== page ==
|I have to conclude this:|
The IDE card is completely usable in DOS without any other drivers. A CD/DVD TSR for DOS from the manufacturer's site is always recommended if you want to run DOS with your optical drive on the IDE controller enabled. (However, it may consume a bit more base memory, as SiI 0680 CD/DVD Driver consumed about 12K) I haven't tested whether other ATAPI drivers will remain work or not, but it's very unlikely.
Operating System installation discs should avoid using an optical drive attached to an IDE controller since they're unlikely to have built-in driver for the controllers, and they're unlikely to be loaded before leaving BIOS (where it's fully supported) and entering the operating system environment. A floppy disk or other media containing the driver of the controller must be provided in order to proceed.
Actually, it seems that all current Windows (XP/Vista/7 and x64 Editions), don't support these IDE controllers natively. Some other OS installation discs, like OSx86 discs, eComStation, will fail to boot.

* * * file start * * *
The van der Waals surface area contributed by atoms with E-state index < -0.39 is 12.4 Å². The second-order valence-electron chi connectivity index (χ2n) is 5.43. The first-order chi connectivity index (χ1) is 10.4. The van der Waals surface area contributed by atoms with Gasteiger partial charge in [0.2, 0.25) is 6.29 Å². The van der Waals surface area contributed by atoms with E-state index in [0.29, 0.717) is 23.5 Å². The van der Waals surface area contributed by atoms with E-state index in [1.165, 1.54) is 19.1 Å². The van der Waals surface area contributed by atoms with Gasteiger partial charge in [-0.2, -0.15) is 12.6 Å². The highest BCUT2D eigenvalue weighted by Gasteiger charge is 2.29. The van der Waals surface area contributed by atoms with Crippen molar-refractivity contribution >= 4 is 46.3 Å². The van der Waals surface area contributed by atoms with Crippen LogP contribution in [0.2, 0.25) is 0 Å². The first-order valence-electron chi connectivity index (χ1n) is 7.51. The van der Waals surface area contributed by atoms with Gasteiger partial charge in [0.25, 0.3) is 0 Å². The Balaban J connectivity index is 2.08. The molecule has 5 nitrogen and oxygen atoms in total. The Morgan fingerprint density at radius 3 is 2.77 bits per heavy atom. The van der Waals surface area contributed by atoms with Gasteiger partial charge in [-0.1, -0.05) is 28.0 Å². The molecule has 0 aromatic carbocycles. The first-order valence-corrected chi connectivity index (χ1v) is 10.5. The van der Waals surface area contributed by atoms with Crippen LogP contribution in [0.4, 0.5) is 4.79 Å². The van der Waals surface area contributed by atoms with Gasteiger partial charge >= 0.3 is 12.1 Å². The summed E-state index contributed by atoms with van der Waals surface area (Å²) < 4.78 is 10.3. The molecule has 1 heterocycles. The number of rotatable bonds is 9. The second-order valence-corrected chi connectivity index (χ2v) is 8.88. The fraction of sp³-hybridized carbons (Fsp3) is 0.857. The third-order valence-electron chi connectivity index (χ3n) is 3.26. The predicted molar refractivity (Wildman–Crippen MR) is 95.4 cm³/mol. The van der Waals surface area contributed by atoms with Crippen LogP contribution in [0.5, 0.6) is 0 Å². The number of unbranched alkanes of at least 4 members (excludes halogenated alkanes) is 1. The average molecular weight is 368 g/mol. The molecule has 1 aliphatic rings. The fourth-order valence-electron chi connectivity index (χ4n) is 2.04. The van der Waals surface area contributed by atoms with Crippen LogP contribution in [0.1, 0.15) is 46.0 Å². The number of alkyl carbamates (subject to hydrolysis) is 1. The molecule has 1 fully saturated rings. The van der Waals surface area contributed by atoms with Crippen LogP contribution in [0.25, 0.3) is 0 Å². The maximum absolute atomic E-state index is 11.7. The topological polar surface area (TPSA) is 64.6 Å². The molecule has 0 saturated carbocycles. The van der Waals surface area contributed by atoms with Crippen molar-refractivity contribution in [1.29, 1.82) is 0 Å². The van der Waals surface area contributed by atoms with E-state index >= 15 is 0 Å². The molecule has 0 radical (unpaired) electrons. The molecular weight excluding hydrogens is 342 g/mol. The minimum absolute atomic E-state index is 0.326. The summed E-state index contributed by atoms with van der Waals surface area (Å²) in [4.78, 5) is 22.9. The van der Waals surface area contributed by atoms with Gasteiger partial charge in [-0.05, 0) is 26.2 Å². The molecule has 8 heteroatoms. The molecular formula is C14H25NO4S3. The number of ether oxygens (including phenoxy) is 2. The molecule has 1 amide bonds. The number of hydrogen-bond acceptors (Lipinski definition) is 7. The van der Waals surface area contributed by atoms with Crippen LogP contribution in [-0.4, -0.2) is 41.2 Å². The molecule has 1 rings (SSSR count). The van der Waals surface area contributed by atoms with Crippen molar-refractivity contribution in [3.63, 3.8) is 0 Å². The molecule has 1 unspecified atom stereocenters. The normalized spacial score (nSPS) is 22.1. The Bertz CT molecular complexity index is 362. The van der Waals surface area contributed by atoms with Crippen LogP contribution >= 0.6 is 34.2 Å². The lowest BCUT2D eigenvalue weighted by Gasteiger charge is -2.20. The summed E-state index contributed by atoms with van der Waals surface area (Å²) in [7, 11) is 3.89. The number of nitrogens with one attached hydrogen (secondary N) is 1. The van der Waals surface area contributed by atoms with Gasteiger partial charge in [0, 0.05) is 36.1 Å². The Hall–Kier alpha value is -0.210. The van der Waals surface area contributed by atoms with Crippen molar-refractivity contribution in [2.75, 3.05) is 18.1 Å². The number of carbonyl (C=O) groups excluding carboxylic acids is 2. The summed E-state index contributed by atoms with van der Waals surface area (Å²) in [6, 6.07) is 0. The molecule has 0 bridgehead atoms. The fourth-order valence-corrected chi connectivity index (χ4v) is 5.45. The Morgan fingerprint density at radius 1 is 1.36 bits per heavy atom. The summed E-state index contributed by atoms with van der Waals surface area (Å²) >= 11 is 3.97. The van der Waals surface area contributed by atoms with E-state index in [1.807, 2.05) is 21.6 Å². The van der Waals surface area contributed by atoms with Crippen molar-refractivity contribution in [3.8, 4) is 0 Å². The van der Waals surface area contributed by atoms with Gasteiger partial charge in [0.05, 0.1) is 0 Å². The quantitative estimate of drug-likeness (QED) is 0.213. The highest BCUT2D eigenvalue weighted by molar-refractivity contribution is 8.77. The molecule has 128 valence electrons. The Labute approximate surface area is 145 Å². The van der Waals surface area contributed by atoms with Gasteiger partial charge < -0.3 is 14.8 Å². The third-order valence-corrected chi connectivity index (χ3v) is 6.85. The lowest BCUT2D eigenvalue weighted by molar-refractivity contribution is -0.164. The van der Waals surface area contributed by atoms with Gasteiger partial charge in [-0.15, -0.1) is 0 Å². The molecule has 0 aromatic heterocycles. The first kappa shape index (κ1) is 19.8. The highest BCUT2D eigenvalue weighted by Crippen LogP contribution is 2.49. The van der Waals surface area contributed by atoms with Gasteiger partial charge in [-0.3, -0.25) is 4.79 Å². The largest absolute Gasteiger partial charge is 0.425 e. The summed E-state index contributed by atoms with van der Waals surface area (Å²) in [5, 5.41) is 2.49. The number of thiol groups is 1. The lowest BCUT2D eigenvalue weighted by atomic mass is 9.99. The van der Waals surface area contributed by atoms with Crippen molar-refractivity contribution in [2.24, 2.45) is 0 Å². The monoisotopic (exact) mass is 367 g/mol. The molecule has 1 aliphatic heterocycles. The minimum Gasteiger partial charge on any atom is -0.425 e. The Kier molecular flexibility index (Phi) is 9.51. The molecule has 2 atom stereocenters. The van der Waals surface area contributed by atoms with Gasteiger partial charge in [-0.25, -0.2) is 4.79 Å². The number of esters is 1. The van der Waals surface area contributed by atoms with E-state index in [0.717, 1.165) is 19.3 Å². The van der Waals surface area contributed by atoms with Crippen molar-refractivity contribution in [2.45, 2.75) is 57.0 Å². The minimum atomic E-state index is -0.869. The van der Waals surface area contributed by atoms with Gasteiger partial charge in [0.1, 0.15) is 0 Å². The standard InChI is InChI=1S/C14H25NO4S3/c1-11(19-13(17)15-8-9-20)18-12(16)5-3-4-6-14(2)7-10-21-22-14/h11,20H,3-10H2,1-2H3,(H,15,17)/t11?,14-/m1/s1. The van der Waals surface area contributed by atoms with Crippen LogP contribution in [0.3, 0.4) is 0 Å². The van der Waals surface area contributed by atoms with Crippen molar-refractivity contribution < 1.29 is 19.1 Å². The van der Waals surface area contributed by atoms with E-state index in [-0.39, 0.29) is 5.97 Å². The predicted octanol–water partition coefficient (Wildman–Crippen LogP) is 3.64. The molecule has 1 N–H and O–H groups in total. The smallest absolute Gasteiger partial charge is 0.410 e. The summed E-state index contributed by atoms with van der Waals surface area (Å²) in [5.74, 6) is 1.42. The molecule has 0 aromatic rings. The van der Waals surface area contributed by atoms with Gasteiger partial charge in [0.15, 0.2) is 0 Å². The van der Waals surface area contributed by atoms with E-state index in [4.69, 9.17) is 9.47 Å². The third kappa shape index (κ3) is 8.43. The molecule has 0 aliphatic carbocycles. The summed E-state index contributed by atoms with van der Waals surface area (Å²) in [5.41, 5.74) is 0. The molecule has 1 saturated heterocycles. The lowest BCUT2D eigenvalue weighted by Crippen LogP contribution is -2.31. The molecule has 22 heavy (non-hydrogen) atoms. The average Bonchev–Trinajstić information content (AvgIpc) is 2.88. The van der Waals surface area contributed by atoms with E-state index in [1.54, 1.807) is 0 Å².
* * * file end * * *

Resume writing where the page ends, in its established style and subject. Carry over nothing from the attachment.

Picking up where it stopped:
I remembered that modern Linux can detect the IDE controllers without additional installation, but it may fail to mount the partitions from the hard drives attached to a controller...
Nearly all PCI IDE cards are not supported by the operating system itself, and they may or may not support ATAPI devices such as CD/DVD/ZIP and so on, and most PCI IDE chips are RAID-compatible, and only hard drives are supported by a RAID-compatible BIOS.
There's a risk when flashing BIOS: You should always use their official BIOS flasher (use other utilities like UniFlash may be risky), and always use it on a floppy, or on a hard drive attached onboard. Also, before you flash the BIOS, check your BIOS chip and find out if it can be reprogrammed since some are one-time programmable. You'll break the card if you flash it directly from a drive attached to the controller, or probably, if it's one-time programmable.